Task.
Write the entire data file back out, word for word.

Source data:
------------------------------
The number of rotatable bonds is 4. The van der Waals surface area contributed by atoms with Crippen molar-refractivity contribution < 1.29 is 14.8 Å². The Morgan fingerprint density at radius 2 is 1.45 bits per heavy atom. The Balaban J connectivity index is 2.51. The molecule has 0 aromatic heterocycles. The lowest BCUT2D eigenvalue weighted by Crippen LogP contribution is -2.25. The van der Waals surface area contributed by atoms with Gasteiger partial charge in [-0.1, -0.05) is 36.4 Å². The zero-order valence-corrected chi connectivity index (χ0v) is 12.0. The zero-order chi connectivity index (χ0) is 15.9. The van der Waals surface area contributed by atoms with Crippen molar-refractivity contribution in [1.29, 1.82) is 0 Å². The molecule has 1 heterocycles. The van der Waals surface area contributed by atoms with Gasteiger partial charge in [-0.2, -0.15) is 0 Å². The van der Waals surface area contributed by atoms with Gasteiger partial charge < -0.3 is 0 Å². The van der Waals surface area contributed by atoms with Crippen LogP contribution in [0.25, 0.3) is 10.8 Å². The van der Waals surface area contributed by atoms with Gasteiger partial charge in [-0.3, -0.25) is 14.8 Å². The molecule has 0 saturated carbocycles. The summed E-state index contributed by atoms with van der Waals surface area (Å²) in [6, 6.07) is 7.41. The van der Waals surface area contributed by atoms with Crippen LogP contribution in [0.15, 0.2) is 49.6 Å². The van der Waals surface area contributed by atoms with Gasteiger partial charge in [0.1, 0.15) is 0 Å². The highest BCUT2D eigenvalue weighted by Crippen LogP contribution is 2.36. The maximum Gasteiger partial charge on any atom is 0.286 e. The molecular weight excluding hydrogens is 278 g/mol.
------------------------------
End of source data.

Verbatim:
The number of rotatable bonds is 4. The van der Waals surface area contributed by atoms with Crippen molar-refractivity contribution < 1.29 is 14.8 Å². The Morgan fingerprint density at radius 2 is 1.45 bits per heavy atom. The Balaban J connectivity index is 2.51. The molecule has 0 aromatic heterocycles. The lowest BCUT2D eigenvalue weighted by Crippen LogP contribution is -2.25. The van der Waals surface area contributed by atoms with Gasteiger partial charge in [-0.1, -0.05) is 36.4 Å². The zero-order valence-corrected chi connectivity index (χ0v) is 12.0. The zero-order chi connectivity index (χ0) is 15.9. The van der Waals surface area contributed by atoms with Crippen molar-refractivity contribution in [1.29, 1.82) is 0 Å². The molecule has 1 heterocycles. The van der Waals surface area contributed by atoms with Gasteiger partial charge in [-0.2, -0.15) is 0 Å². The van der Waals surface area contributed by atoms with Gasteiger partial charge < -0.3 is 0 Å². The van der Waals surface area contributed by atoms with Crippen LogP contribution in [0.25, 0.3) is 10.8 Å². The van der Waals surface area contributed by atoms with Gasteiger partial charge in [-0.3, -0.25) is 14.8 Å². The molecule has 0 saturated carbocycles. The summed E-state index contributed by atoms with van der Waals surface area (Å²) in [6, 6.07) is 7.41. The van der Waals surface area contributed by atoms with Crippen LogP contribution in [0.15, 0.2) is 49.6 Å². The van der Waals surface area contributed by atoms with Gasteiger partial charge in [0.1, 0.15) is 0 Å². The highest BCUT2D eigenvalue weighted by Crippen LogP contribution is 2.36. The maximum Gasteiger partial charge on any atom is 0.286 e. The molecular weight excluding hydrogens is 278 g/mol.